Information on the conditions for LGBTI minorities in specific countries from global human rights organizations and other sources.
Between us: The complexities of Lesbians, Bisexual and Queer Women’s Organizing in Francophone Sub-Saharan Africa
August 2013, 32 pages
Between Us: The complexities of Lesbian, Bisexual and
Queer Women’s Organizing in Francophone Sub-Saharan
Africa is a compass to all who are struggling to work
within the complex landscape of sub-Saharan African
LBQWSW (lesbian, bisexual, queer, women who have sex with women) organising. This is a groundbreaking initiative
that points us towards, and keeps our focus on, the
right kind of support to give struggling communities and
emerging LBQWSW organizers in sub-Saharan Africa.
Although this report is based on case studies of
LBQWSW-led organizing work conducted in two different
francophone African regions, Cameroun and Togo,
we hope that the findings will give all readers a good idea
of what is obtainable in sub-Saharan Africa because of
the similarities in our socio-cultural and policy environments,
especially as they relate to sexual diversity and
2015, 184 pages
Hivos has officially released the publication Boldly Queer: African Perspectives on Same-sex Sexuality and Gender Diversity. The book is a rich collection of articles, essays, stories and photographs that highlight a growing understanding of LGBT rights struggles and realities on the African continent. Seventeen scholars, activists and writers from across Africa contributed to the book. What the contributions have in common is audacity and boldness, not accepting the status quo of suppression by conservative values, severe criminalisation or increased religiosity. In short, these contributions are “boldly queer”.
Februar 2015, 36 pages
This joined report deplore that threats and physical assaults against lesbian, gay, bisexual, transgender and intersexual (LGBTI) human rights defenders in Cameroon have reached alarming proportions over the last few years.
The testimonies and analyses gathered during the fact-finding mission reflected an environment marked by overall insecurity and intimidation against health rights and LGBTI rights defenders, in a context of criminalisation of homosexuality.
The report is published by The Observatory for the Protection of Human Rights Defenders, (a joint FIDH-OMCT programme), together with MDHC, REDHAC and AMSHeR.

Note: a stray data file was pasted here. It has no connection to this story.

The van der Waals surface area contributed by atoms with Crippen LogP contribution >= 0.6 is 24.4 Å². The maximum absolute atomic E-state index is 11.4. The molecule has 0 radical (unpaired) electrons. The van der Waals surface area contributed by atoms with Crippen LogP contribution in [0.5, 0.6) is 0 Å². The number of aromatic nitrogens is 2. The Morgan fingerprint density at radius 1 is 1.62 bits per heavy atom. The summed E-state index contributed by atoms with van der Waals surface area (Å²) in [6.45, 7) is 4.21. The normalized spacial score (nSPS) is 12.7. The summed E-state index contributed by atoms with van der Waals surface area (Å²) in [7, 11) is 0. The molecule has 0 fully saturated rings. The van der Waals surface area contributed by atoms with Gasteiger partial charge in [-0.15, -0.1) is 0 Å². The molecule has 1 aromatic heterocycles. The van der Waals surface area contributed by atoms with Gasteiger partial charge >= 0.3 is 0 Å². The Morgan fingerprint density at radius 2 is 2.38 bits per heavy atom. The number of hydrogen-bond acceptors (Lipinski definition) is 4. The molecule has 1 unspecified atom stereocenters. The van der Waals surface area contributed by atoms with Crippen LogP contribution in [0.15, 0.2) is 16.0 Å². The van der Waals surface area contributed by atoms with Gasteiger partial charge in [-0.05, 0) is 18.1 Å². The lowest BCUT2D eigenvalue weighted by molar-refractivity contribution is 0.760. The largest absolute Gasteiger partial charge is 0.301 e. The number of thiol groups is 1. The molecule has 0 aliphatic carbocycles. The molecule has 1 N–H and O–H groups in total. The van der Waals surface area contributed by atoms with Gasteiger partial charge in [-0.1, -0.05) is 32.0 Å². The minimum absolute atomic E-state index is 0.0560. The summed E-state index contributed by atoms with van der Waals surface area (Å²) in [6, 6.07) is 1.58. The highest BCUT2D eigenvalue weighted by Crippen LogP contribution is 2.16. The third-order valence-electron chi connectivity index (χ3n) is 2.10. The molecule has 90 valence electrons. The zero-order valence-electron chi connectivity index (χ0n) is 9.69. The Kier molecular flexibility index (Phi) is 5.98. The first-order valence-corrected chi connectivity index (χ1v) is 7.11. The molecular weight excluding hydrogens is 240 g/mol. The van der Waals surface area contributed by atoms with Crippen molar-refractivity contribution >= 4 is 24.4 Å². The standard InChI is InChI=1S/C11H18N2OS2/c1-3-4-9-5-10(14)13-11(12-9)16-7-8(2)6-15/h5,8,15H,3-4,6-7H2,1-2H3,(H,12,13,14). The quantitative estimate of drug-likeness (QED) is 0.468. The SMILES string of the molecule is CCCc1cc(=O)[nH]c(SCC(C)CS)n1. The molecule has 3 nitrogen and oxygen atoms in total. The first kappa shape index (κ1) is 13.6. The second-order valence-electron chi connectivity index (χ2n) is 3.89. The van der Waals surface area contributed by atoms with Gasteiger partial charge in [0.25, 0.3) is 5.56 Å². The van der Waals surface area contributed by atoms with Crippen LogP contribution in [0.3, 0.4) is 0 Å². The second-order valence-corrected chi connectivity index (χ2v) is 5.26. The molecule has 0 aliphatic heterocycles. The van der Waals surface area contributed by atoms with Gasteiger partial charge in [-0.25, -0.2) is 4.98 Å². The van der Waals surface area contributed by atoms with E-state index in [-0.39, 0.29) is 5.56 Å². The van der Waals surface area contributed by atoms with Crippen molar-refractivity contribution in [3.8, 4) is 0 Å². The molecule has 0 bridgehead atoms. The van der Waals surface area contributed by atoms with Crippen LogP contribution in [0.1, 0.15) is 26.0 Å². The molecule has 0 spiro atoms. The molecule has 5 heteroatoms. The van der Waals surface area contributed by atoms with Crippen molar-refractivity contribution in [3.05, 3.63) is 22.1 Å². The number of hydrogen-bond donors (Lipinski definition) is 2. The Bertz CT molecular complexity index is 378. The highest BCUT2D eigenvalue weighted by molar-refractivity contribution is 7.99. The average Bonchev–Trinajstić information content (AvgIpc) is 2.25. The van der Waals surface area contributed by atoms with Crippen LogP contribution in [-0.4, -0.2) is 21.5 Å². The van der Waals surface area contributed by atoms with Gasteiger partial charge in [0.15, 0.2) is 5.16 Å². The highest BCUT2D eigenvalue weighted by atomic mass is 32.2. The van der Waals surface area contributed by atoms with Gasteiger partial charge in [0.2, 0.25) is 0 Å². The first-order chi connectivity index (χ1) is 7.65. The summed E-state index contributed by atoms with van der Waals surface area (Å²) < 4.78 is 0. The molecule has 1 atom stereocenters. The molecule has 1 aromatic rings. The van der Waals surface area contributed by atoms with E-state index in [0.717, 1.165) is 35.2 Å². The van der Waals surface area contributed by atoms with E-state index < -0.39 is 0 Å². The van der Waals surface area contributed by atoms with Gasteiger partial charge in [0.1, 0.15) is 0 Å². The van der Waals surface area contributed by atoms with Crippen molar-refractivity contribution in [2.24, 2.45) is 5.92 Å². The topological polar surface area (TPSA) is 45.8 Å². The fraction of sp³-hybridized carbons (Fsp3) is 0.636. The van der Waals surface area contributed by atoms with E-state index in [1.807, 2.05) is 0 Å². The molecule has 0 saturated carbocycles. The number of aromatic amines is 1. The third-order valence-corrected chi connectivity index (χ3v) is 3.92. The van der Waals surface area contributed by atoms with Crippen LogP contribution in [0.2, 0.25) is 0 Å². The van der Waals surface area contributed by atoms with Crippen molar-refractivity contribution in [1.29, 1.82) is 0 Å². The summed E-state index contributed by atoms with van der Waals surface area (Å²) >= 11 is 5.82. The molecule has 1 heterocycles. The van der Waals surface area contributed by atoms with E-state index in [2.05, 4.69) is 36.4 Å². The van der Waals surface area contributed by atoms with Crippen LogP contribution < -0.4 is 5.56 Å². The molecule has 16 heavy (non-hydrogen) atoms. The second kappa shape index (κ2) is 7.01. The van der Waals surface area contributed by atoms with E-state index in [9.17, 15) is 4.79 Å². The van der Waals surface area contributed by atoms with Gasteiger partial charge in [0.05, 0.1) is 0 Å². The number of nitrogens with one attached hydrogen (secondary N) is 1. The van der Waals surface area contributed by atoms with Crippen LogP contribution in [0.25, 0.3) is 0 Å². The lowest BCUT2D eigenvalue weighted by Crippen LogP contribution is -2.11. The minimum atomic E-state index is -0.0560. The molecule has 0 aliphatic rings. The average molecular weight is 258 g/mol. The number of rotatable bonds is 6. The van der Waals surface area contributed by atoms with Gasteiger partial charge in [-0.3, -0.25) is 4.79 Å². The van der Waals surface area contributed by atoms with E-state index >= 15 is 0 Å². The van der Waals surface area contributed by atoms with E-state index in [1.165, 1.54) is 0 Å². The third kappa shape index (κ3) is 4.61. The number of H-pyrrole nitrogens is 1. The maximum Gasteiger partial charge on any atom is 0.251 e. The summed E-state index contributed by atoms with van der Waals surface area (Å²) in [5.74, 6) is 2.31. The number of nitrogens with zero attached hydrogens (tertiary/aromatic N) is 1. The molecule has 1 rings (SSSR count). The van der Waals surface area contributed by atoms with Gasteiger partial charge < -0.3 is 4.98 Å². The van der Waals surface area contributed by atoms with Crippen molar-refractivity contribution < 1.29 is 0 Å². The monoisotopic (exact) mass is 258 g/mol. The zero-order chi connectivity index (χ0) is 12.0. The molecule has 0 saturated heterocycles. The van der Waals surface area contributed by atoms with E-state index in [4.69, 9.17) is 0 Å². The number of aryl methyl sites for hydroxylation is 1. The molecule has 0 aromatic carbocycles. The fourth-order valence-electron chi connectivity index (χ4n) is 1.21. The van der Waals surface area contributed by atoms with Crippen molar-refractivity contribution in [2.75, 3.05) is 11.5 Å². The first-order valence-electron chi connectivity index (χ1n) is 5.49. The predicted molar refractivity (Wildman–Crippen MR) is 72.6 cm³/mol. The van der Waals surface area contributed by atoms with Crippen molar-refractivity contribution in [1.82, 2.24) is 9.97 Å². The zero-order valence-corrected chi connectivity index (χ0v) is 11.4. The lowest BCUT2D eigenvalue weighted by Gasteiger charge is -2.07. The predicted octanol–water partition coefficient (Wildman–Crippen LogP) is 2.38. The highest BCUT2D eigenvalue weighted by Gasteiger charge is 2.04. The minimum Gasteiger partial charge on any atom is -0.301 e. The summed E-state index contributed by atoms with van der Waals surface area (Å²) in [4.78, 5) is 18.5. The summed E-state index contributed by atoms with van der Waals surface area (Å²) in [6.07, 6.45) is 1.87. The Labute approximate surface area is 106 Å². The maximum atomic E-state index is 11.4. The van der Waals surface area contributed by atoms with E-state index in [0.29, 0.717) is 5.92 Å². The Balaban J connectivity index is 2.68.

Report from the LGBT Rights Project by the Cambodian Center for Human Rights (2010).
Homosexuality is not illegal in Cambodia and there are no anti-gay religious traditions. However, LGBT persons in Cambodia still face discrimination and/or abuse from family members, employers, and police.
As a result of differences in language and culture, the concept of ‘homosexuality’ as understood in the West is not necessarily directly transferable and understandable in the Cambodian context. Rather, the Cambodian understanding of sexuality is derived from concepts of gender, character and personality. The focus on these character traits and outwardly visible characteristics instead of sexual orientation means that many Cambodians who are homosexual do not identify themselves as such. Among Buddhists, there is a general disposition to tolerate homosexuality. Because Cambodian culture is predominantly Buddhist, homosexuality, whilst seen as an oddity, does not attract the kind of aggressive reaction as can be seen in Christian or Muslim cultures. King Father Norodom Sihanouk has expressed public support for LGBT people but the views of other politicians have been mixed. The challenges faced by LGBT people in Cambodia have not been acknowledged by the Royal Government of Cambodia ("RGC") and do not seem to feature on the RGC agenda at all.
Rights abuses in Cameroon based on sexual orientation and gender identity
This 62-page report from 2010 details how the government uses article 347 bis of the Penal Code to deny basic rights to people perceived to be gay, lesbian, bisexual, or transgender (LGBT). The report describes arrests, beatings by the police, abuses in prison, and a homophobic atmosphere that encourages shunning and abuse in the community. The consequence is that people are not punished for a specific outlawed practice, but for a homosexual identity, the groups said.